Located on the second floor of Zimmerman Library, the Indigenous Nations Library Program is a service point for the University of New Mexico community that empowers Indigenous students.
The space provides a safe learning environment, culturally relevant information services, Indigenous scholarship opportunities and social gatherings, according to the INLP webpage.
Janice Kowemy (Laguna) — who manages the space for INLP — offers research assistance and resources on Indigenous topics.
“INLP is a space where people can feel comfortable and learn about Indigenous scholarship, the issues Indigenous communities face today and also utilize what’s available in our collection for their research, as well as advance their Indigenous studies,” Kowemy said.
Kowemy said that all Indigenous students are eligible for the “Michael and Enokena Olson Memorial Scholarship” which awards two students $250 each semester.
The program’s educational materials are a select assortment from Zimmerman Library’s catalog.
Every month, INLP offers an array of themes related to Indigenous research to highlight different topics – most recently centering harvesting and the World War II code talkers. This is in an effort to focus on resources in bigger collections so students know what is available to them, Kowemy said.
“We have a small section of periodicals of Native American newspapers. We have the back issues of those, like the Cherokee Daily Times, Navajo Times and Jicarilla Apache,” Kowemy said.
INLP also hosts a variety of activities as part of their community outreach, such as poetry slams, making gingerbread houses, cupcake decorating and their Indigenous food series which introduces people to dishes from Indigenous communities.
“I think one of the main things is the student workers here who come from various tribes. They offer a lot of their support and creativity as well. They are also involved on campus so it brings a lot of student groups here to utilize the space,” Kowemy said.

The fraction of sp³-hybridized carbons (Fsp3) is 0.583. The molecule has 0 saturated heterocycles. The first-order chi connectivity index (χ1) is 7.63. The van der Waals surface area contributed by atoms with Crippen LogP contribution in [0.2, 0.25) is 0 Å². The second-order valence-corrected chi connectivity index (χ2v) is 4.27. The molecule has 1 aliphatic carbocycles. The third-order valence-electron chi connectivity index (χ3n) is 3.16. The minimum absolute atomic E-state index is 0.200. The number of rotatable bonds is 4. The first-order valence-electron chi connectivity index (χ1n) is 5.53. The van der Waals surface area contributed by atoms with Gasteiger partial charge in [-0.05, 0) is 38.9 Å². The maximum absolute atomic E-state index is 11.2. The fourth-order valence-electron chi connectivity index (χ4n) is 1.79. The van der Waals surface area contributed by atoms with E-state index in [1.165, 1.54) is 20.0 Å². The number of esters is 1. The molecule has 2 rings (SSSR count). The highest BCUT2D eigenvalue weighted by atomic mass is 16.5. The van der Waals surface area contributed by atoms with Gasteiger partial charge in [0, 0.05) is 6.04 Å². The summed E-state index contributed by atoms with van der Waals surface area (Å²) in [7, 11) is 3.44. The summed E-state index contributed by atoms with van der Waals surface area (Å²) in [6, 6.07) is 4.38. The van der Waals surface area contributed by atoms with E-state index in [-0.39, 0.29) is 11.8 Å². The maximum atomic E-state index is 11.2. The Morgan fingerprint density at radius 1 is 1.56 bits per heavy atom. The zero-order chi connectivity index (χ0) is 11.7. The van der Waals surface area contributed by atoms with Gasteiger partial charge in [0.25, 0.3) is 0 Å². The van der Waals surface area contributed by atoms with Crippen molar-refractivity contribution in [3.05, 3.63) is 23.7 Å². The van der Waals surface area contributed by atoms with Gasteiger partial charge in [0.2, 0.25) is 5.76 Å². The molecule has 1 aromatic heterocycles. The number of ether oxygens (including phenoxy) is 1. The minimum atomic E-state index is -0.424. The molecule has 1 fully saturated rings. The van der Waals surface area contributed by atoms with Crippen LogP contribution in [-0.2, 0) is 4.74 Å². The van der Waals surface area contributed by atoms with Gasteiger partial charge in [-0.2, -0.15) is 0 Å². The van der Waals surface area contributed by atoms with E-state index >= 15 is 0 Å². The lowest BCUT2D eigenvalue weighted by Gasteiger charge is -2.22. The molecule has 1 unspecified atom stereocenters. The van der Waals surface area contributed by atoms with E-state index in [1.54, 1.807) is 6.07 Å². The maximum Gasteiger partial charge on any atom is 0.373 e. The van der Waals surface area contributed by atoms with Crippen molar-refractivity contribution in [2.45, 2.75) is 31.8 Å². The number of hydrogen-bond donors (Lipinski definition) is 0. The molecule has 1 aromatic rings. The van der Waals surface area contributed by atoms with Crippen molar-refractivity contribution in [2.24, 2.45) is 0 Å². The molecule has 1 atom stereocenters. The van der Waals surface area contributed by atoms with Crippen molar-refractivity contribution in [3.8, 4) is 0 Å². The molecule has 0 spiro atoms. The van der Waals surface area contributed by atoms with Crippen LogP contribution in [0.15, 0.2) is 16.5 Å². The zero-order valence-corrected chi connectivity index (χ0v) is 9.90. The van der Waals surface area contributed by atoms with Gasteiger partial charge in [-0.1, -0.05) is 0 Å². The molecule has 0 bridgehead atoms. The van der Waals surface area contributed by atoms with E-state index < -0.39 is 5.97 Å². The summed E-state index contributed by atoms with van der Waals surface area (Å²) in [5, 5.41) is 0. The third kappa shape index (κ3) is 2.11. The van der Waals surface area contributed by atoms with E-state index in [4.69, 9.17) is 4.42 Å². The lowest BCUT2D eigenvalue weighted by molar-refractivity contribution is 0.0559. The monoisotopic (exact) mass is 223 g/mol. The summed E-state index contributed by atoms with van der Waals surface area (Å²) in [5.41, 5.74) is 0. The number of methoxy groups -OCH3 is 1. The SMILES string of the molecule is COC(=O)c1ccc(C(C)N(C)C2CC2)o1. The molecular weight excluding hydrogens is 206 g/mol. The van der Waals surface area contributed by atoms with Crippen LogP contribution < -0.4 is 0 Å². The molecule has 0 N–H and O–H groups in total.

In the program’s space, there are multiple murals created in collaboration with Indigenous artists from the collective Ansulala, Native American Studies students/professional artists and former INLP Outreach Librarian Mary Alice Tsosie (Dine'). The art is meant to symbolize planting seeds of knowledge, according to the INLP webpage.
The hands illustrated throughout are meant to represent “human intervention” as well as the acknowledgment that human beings are a part of the Earth’s sustainability.
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The water designs symbolize all 19 Pueblo Nations in New Mexico, as well as their interconnectedness.
“This is a one of a kind program in a university setting,” Kowemy said. “I’ve gone to various conferences and talked about (the program) and people are interested in starting their own program similar to this at their academic library. We are hoping it will get out there and that people will model what we’ve been doing here.”
Kelsa Mendoza is the copy chief at the Daily Lobo. She can be reached at email@example.com or on Twitter at @kelsar4in.
Kelsa Mendoza is the copy editor at the Daily Lobo. She can be reached firstname.lastname@example.org on Twitter at @kelsar4in.